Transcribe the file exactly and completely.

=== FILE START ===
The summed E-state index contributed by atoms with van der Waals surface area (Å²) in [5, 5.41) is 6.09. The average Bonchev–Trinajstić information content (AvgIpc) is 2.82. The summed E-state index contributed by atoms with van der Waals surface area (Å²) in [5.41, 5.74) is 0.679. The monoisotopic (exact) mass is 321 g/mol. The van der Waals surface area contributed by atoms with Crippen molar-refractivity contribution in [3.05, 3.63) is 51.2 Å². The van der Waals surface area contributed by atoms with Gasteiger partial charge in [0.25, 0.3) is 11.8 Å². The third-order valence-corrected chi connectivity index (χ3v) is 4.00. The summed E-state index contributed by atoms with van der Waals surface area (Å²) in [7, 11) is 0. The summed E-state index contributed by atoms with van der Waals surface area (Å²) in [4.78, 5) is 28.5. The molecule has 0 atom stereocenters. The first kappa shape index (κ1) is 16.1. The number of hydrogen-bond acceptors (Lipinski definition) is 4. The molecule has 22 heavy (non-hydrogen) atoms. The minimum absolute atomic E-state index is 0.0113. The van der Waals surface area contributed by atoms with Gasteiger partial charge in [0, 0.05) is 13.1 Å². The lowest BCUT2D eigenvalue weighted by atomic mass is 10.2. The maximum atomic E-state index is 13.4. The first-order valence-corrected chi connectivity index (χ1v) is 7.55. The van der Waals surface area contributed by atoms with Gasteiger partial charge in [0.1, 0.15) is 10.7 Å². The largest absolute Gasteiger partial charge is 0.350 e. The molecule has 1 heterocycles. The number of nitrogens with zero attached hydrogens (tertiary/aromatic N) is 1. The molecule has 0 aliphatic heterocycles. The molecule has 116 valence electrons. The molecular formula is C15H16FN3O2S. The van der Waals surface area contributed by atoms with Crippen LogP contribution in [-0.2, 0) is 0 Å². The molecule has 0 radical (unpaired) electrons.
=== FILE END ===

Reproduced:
The summed E-state index contributed by atoms with van der Waals surface area (Å²) in [5, 5.41) is 6.09. The average Bonchev–Trinajstić information content (AvgIpc) is 2.82. The summed E-state index contributed by atoms with van der Waals surface area (Å²) in [5.41, 5.74) is 0.679. The monoisotopic (exact) mass is 321 g/mol. The van der Waals surface area contributed by atoms with Crippen molar-refractivity contribution in [3.05, 3.63) is 51.2 Å². The van der Waals surface area contributed by atoms with Gasteiger partial charge in [0.25, 0.3) is 11.8 Å². The third-order valence-corrected chi connectivity index (χ3v) is 4.00. The summed E-state index contributed by atoms with van der Waals surface area (Å²) in [7, 11) is 0. The summed E-state index contributed by atoms with van der Waals surface area (Å²) in [4.78, 5) is 28.5. The molecule has 0 atom stereocenters. The first kappa shape index (κ1) is 16.1. The number of hydrogen-bond acceptors (Lipinski definition) is 4. The molecule has 22 heavy (non-hydrogen) atoms. The minimum absolute atomic E-state index is 0.0113. The van der Waals surface area contributed by atoms with Gasteiger partial charge in [0, 0.05) is 13.1 Å². The lowest BCUT2D eigenvalue weighted by atomic mass is 10.2. The maximum atomic E-state index is 13.4. The first-order valence-corrected chi connectivity index (χ1v) is 7.55. The van der Waals surface area contributed by atoms with Gasteiger partial charge in [0.1, 0.15) is 10.7 Å². The largest absolute Gasteiger partial charge is 0.350 e. The molecule has 1 heterocycles. The number of nitrogens with zero attached hydrogens (tertiary/aromatic N) is 1. The molecule has 0 aliphatic heterocycles. The molecule has 116 valence electrons. The molecular formula is C15H16FN3O2S. The van der Waals surface area contributed by atoms with Crippen LogP contribution in [-0.2, 0) is 0 Å². The molecule has 0 radical (unpaired) electrons.